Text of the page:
Out of sight, out of mind? Not for carbon monoxide

Picture of car exhaust pipe.

Carbon monoxide (CO) – also known as “the silent killer” – is an odorless, colorless gas you can’t see or smell. It claims more than 400 lives every year and is the number one cause of accidental poisoning deaths in the U.S.1 It also hospitalizes 4,000 people and causes 20,000 trips to the emergency room for treatment.2

It’s produced by burning fuel in cars or trucks, small engines, stoves, lanterns, grills, fireplaces, gas ranges, portable generators or furnaces. When CO builds up in enclosed spaces, people or animals who breathe it in can be poisoned. And ventilation doesn’t guarantee protection.

So, how can you protect yourself and your loved ones from CO poisoning? The Centers for Disease Control and Prevention and the National Safety Council offer these tips.

  • Install a battery-operated or battery back-up CO detector in your home and check or replace the battery when you change the time on your clocks each spring and fall.
  • Place your CO detector where it will wake you up if it alarms, such as outside your bedroom.
  • Consider buying a detector with a digital readout, which can tell you the level of CO concentration in your home.
  • Replace your CO detector every five years.
  • Have your heating system, water heater, and any other gas, oil or coal-burning appliances serviced by a qualified technician every year.
  • Do not use portable, flameless chemical heaters indoors.
  • If you have a gas refrigerator, and it’s producing an odor, have it serviced by an expert because it could be leaking CO.
  • Make sure your gas appliances are vented properly.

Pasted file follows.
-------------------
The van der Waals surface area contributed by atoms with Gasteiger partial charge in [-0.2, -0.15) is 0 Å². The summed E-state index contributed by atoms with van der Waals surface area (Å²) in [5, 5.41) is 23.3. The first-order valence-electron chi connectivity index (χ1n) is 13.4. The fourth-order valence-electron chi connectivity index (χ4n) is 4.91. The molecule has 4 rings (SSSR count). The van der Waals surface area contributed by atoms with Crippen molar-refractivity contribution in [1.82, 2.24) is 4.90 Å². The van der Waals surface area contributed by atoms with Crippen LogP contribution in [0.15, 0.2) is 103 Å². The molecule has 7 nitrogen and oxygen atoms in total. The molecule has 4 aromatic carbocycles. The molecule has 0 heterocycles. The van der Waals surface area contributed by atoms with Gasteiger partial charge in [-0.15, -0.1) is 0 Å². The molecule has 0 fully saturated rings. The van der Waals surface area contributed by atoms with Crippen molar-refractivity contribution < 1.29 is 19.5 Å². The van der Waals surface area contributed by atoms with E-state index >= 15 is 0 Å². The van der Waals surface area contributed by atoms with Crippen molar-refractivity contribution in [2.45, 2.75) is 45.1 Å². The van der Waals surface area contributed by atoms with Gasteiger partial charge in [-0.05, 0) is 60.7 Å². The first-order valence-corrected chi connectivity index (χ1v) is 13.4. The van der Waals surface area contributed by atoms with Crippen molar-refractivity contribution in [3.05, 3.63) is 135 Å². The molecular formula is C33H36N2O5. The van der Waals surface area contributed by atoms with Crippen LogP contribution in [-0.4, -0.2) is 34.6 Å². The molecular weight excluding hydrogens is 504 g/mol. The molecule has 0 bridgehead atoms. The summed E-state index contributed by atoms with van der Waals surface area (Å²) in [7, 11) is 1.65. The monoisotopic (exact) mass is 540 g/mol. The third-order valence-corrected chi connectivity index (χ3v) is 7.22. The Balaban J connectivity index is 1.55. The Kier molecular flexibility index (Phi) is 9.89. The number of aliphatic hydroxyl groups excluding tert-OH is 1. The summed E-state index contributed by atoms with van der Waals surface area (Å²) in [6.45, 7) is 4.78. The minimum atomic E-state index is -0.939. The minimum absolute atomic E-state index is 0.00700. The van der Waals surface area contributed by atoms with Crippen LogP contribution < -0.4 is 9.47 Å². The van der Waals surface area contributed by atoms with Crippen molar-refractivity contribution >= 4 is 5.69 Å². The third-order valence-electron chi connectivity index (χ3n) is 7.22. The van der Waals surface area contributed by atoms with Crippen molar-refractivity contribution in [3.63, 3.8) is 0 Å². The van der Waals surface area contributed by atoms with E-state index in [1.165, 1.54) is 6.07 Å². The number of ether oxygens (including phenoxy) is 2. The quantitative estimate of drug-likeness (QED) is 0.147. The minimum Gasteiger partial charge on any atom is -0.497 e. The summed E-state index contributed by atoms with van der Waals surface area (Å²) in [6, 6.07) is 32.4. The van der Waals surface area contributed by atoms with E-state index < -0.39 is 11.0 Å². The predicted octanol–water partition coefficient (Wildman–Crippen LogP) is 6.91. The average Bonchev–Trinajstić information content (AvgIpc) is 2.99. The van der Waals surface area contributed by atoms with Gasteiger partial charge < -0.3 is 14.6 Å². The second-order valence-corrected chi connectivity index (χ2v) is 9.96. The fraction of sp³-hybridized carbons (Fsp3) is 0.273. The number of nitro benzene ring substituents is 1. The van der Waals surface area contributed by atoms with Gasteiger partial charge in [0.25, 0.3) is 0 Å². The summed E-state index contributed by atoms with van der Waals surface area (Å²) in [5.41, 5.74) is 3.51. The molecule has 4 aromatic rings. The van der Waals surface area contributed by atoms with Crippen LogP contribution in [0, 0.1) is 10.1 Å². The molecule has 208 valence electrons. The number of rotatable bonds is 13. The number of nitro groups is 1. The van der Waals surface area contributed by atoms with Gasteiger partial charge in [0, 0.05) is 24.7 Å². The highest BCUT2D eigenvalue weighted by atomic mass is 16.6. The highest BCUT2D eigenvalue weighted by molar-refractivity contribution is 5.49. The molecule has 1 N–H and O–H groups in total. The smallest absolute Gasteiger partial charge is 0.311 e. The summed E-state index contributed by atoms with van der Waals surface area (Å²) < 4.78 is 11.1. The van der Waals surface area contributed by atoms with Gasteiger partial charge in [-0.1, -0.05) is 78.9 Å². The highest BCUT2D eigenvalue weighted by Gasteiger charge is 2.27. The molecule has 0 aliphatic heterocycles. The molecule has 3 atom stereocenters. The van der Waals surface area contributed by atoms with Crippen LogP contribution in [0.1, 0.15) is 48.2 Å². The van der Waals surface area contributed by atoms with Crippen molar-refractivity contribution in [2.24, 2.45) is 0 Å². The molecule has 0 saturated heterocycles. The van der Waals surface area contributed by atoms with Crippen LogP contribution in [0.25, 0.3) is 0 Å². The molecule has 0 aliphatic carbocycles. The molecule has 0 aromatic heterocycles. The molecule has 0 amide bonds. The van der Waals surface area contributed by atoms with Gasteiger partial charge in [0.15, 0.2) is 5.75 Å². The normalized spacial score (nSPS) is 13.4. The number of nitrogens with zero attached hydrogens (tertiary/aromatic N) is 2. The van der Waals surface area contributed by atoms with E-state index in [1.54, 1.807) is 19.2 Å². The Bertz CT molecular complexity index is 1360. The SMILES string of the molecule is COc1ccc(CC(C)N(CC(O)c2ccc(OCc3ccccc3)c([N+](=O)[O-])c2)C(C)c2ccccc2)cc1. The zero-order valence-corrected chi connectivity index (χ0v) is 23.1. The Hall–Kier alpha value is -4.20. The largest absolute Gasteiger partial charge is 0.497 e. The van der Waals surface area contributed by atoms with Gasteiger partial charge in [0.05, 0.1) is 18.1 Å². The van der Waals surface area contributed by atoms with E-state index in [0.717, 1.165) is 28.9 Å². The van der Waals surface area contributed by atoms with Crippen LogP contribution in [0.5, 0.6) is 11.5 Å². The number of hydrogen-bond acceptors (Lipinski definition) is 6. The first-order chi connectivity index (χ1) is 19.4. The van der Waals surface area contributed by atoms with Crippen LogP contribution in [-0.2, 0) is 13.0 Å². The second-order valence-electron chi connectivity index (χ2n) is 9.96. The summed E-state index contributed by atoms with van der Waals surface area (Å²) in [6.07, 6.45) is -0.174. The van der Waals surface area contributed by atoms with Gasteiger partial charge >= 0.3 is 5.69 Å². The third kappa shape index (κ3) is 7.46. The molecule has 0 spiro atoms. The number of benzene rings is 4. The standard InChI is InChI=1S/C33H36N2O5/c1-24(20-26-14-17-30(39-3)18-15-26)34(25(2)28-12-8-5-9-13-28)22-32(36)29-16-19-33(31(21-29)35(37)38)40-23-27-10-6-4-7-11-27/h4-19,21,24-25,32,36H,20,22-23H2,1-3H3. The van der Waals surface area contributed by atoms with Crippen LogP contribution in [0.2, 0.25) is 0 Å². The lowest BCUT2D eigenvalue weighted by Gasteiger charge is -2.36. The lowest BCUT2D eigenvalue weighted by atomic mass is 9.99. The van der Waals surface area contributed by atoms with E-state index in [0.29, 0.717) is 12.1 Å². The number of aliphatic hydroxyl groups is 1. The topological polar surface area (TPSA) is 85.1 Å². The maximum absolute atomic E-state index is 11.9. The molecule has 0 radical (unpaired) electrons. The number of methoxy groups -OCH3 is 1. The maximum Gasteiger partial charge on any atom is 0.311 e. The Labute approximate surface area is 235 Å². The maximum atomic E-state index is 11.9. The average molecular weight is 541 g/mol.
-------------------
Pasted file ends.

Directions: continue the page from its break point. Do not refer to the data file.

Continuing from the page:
• Have your chimney checked or cleaned every year.
  • Never use a gas range or oven to heat your home.
  • Never burn charcoal indoors.
  • Never use a generator inside your home, basement, garage or less than 20 feet from any window, door or vent.
  • Have a mechanic check the exhaust system of your car or truck every year.
  • Never run a car in a garage that is attached to a house, even with the garage door open.
  • If you’re running a car inside a detached garage, always open the door to let in fresh air.

It’s also important to know the symptoms of CO poisoning. According to the U.S. Fire Administration, the symptoms of low to moderate CO poisoning are similar to the flu without the fever and can include headache, fatigue, shortness of breath, nausea and dizziness. High levels of CO poisoning can result in mental confusion, vomiting, loss of muscular coordination, loss of consciousness and ultimately death.

If your CO detector alarms, you should immediately move outside to fresh air, call the fire department, emergency services or 9-11, and do not re-enter the premises until emergency responders have given you permission to do so.

1. https://www.firstalert.com/us/en/safetycorner/carbon-monoxide-safety-tips/
2. cdc.gov/co/faqs.htm

Visit the HMConnection page to read more articles.

WBTL-0793 (Nov. 19)

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